Biggest areas of need: Cornerback, wide receiver, inside linebacker, defensive end.


3. Free-agent strategy: The Chiefs have flexibility with the salary cap, particularly if/when they clear the salaries of Matt Cassel and defensive end Tyson Jackson from the books -- a combined $22 million in base pay. If there's one thing missing from this roster it's speed, and figure on that trait guiding the club's moves through free agency and the draft. Team chairman and CEO Clark Hunt opened the vaults to Reid, and there's an abundance of wide receivers and offensive linemen worth investigating. And if they're interested in secondary help -- which they should -- there are available cornerbacks like Shaun Smith, Cary Williams and, yes, Dominique Rodgers-Cromartie, although Reid may have had enough of him. Kansas City just took care of its biggest need by landing Smith. Now, I'd like to see the Chiefs spend bucks for a dependable receiver like a Greg Jennings or Danny Amendola and, maybe, look for depth in the offensive line. But figure on Reid stepping carefully. His strategy in Philadelphia was not to pursue high-profile free agents, and it worked ... until the strategy changed in 2011. There's a lesson Reid learned from that experience that he won't repeat, which means I'd expect Kansas City to wait out the opening wave of free agents, wading in after the big money clears to sign three or four not-so-recognizable names. 


Guys I would target: Danny Amendola, Greg Jennings, Shaun Smith, Matt Moore.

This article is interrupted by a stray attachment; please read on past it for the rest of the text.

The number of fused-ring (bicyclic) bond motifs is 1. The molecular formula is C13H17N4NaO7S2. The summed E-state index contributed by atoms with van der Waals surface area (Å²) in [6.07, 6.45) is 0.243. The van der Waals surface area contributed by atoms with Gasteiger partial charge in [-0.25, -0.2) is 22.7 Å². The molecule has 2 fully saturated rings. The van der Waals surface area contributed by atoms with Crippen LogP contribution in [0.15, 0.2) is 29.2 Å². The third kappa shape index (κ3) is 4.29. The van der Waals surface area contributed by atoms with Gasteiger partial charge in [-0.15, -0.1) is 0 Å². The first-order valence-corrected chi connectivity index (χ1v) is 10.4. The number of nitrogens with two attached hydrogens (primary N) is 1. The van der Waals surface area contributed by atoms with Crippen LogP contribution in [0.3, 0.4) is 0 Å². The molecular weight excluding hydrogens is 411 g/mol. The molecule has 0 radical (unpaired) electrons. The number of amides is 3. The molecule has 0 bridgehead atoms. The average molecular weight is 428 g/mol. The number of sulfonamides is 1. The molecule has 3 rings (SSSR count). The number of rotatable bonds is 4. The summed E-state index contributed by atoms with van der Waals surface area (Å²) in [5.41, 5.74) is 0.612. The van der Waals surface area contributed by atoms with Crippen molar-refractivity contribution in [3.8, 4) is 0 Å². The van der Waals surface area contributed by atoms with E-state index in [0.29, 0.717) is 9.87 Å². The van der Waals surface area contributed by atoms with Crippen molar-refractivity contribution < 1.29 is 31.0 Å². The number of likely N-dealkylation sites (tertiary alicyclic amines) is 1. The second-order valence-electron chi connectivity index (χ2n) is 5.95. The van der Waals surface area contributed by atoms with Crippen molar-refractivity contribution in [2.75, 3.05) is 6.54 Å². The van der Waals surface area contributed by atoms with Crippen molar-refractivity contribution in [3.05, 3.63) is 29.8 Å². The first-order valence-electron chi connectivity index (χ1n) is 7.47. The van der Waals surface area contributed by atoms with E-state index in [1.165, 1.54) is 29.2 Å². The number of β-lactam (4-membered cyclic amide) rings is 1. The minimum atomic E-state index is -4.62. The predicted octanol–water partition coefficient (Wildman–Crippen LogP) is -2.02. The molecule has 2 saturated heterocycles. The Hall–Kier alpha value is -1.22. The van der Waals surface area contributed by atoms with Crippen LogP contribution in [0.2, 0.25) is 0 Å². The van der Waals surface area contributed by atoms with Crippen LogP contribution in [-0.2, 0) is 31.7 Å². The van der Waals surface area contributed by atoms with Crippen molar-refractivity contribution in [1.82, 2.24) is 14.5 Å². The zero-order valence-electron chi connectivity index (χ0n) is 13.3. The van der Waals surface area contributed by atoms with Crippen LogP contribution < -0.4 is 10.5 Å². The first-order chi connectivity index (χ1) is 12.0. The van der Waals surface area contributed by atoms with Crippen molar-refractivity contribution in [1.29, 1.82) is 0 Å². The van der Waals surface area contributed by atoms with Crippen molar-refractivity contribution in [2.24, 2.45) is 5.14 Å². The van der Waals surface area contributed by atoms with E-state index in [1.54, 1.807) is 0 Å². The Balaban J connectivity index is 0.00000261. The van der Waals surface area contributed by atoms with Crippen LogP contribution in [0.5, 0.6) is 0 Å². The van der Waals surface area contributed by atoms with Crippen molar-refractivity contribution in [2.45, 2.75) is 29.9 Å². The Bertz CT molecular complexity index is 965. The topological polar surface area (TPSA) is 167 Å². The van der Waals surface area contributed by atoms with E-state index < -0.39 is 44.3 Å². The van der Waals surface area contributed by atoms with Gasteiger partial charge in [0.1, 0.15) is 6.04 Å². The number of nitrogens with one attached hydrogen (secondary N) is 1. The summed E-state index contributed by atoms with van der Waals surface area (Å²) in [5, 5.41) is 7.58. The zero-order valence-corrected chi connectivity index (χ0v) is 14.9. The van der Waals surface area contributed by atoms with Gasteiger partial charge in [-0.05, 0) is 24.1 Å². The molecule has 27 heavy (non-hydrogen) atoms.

4. What should happen: While the Chiefs do not need a left tackle to protect Smith, there are concerns about Albert's back. That's not good news for Smith, who needs a reliable bodybuard to cover his back ... which means he better have a Luke Joeckel or Eric Fisher here. I'd use my first draft pick on either, with Joeckel the frontrunner. Second, find a backup quarterback not named Ricky Stanzi or Brady Quinn in the draft or through free-agency. Third, find a reliable receiver to counter Bowe, someone who can make catches across the middle. Bowe is a home-run threat but inconsistent. I want someone I can trust. Last, they absolutely must land a competent cornerback to start opposite Brandon Flowers. They had a good one in Brandon Carr but traded him in for Stanford Routt, and you saw what happened. Javier Arenas is better suited as a nickel back, which leaves a hole at one cornerback spot, with Alabama's Dee Milliner a possibility in the draft. One problem: If you don't take him with your first pick, you don't get him. Reid is a big believer in winning with strong offensive and defensive lines, so expect him to use the draft ... or free agency ... to plug holes there first. The draft is the more likely option, with Reid stung so badly by his recent free-agent experience he could stay away from big names and opt for second-tier players. Hard as it is to believe with a team that's 2-14, the Chiefs don't have a raft of needs. But Reid's work begins on offense where the Chiefs produced an NFL-low 13.2 points per game in 2012. Contrast that to division winner Denver at 30.1, and you know why.

-- By Clark Judge